Mlynarski v. St. Rita's Congregation

Annotate this Case

31 Wis. 2d 54 (1966)

MLYNARSKI, by Guardian ad litem, and others, Plaintiffs and Respondents, v. ST. RITA'S CONGREGATION OF WEST ALLIS, Defendant: MARK F. PFALLER ASSOCIATES, INC., Defendant and Appellant.[*]

Supreme Court of Wisconsin.

April 14, 1966.

May 10, 1966.

*56 For the appellant there was a brief by Prosser, Zimmermann & Wiedabach of Milwaukee, and oral argument by Frederick H. Prosser.

For the respondents there was a brief by Teper & Weiss of Milwaukee, and oral argument by Daniel J. Weiss.


Three questions are presented here:

(1) Is the defect in the window a structural defect in a public building?

(2) As a matter of law is the respondent barred from being a frequenter entitled to the special protection afforded by the safe-place statute?

(3) Does the complaint state a common-law cause of action against the architect?

*57 Structural Defect in Public Building.

The first question is whether or not the window is part of either a public building or a place of employment. It is settled that due to the absence of profit motivations, a school is not a place of employment.[2] However, a school is a public building.[3] Appellant, relying on Lawver v. Joint Dist.[4] seeks to avoid the impact of this rule by arguing that respondent fell not in the school building proper, but in the schoolyard. In Lawver, where a student was killed when struck by a falling flagpole located on the school grounds, this court said:

"But in the instant case, the accident did not occur in the school building and the flagstaff or pole which broke and fell, causing the accident, had no physical connection with the building. Clearly, the school grounds and the sidewalk area cannot be considered a public building by any stretch of the imagination."[5]

However, Lawver is not controlling because the window, which allegedly caused respondent's injury, was not situated in the schoolyard; rather the window is a part of the school building itself. Had respondent been inside the building (in circumstances other than those making her a trespasser) and been injured by falling against an allegedly defective window, suit unquestionably could have been brought under the safe-place statute.

*58 Frequenter.

Two separate issues are presented on the crucial question of whether or not the respondent could be (on proof) a frequenter at the time of the accident.

(1) Can a student, whose injury is caused by a defect in the structure of a school building, and "who may go in or be in" the public building, be a "frequenter?"

(2) Can a student whose injury is caused by her falling from a railing on which she was walking in the schoolyard, against a defective window of the school be a person "who may go or be in" a public building and thus a "frequenter" under the safe-place statute?

In 1923 in Sullivan v. School Dist.[6] this court held that a pupil attending a public school is not a frequenter of the school building within the meaning of the safe-place statute. This court has affirmed this holding in three later cases.[7] In the very recent case of Niedfelt this court, acknowledging that there may be doubt about the desirability of the interpretation, said "we prefer to leave any revision of the status of a schoolchild in this regard to the legislature."[8]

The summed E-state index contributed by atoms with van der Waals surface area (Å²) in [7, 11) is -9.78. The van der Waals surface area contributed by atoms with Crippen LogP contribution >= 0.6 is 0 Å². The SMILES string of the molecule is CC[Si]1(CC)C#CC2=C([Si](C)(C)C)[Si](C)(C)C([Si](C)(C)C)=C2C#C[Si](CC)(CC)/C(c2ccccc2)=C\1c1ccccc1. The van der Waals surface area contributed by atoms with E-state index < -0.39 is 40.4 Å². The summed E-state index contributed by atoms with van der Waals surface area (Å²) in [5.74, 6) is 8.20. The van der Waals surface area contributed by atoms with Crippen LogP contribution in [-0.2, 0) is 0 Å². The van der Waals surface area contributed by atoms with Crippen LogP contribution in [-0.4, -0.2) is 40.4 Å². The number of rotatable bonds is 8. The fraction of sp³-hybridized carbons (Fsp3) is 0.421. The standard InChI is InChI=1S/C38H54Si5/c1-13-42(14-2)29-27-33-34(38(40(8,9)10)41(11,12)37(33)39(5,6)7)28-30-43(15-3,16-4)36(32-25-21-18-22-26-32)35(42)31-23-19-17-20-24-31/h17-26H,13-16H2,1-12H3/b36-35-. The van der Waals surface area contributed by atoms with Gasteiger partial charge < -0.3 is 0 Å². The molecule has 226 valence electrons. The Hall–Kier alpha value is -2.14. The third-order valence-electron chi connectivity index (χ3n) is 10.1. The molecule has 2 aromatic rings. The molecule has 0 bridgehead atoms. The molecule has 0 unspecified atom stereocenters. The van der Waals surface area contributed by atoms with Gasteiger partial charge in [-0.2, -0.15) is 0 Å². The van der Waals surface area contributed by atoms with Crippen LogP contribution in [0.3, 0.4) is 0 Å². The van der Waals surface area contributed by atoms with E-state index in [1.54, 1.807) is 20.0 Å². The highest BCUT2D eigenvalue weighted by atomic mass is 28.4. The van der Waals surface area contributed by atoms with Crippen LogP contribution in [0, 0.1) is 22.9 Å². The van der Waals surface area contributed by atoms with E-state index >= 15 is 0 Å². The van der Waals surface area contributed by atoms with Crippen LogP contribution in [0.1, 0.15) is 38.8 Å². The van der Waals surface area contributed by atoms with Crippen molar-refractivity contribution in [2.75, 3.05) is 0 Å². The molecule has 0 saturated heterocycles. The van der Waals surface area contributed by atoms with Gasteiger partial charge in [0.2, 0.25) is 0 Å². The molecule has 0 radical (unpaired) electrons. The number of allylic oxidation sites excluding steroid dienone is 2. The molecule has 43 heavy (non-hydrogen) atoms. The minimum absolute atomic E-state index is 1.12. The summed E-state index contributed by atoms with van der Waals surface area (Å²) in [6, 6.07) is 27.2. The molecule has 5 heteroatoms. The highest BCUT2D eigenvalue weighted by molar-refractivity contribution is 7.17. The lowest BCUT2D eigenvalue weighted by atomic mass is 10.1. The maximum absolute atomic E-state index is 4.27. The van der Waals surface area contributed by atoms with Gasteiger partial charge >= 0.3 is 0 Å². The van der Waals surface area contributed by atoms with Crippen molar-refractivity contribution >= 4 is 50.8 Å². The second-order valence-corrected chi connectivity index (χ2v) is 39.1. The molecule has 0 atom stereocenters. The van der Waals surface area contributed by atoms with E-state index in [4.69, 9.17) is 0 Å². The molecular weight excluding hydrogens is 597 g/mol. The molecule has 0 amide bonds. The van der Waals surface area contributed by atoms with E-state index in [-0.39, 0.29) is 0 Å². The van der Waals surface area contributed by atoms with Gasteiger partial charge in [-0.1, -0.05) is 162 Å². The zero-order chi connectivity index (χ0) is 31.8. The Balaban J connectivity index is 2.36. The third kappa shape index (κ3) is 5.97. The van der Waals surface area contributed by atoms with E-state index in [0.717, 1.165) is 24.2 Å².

Sullivan was decided in 1923 and the principal consideration behind the court's ruling was recognition of the doctrine of governmental immunity from tort liability. The court said:

". . . we conclude that the legislature, in defining the term `frequenter,' did not intend to abrogate the aforesaid doctrine of immunity, nor was it its intention to make the term `frequenter' applicable to pupils receiving the benefit of a governmental function in a public school. In order to abrogate the common-law doctrine, the intention of the *59 legislature must be clearly expressed either in specific language or in such a manner as to leave no reasonable doubt of its object."[9]

Now that the doctrine of governmental immunity from tort liability has been abrogated,[10] the foundation underlying Sullivan has been taken away and the Sullivan rule should be changed. If parents and others who are temporarily on the premises under circumstances which do not make them trespassers are frequenters entitled to the protection afforded by the safe-place statute it defies logic and common sense why students attending classes in that building should not be entitled to that same protection. There has been no case extending the ruling of Sullivan to a situation like the one alleged here where a student is injured while not under instruction or supervision. In Anderson v. Joint School Dist.[11] our court allowed a student to recover under the safe-place statute where she was injured by a defect in the building at a time when she was on the premises after school hours and while attending a school dance.[12] We refuse to extend Sullivan to the present situation. We would even overrule Sullivan itself if such would bring the respondent under the protection of the safe-place law. But even if Sullivan were overruled this would not bring the respondent under the safe-place statute because in our opinion she could not be found to be a "frequenter" under sec. 101.01 (5), Stats., which defines the term to "mean and include every person, other than an employe, who may go in or be in a place of employment or public building under circumstances which render him other than a trespasser."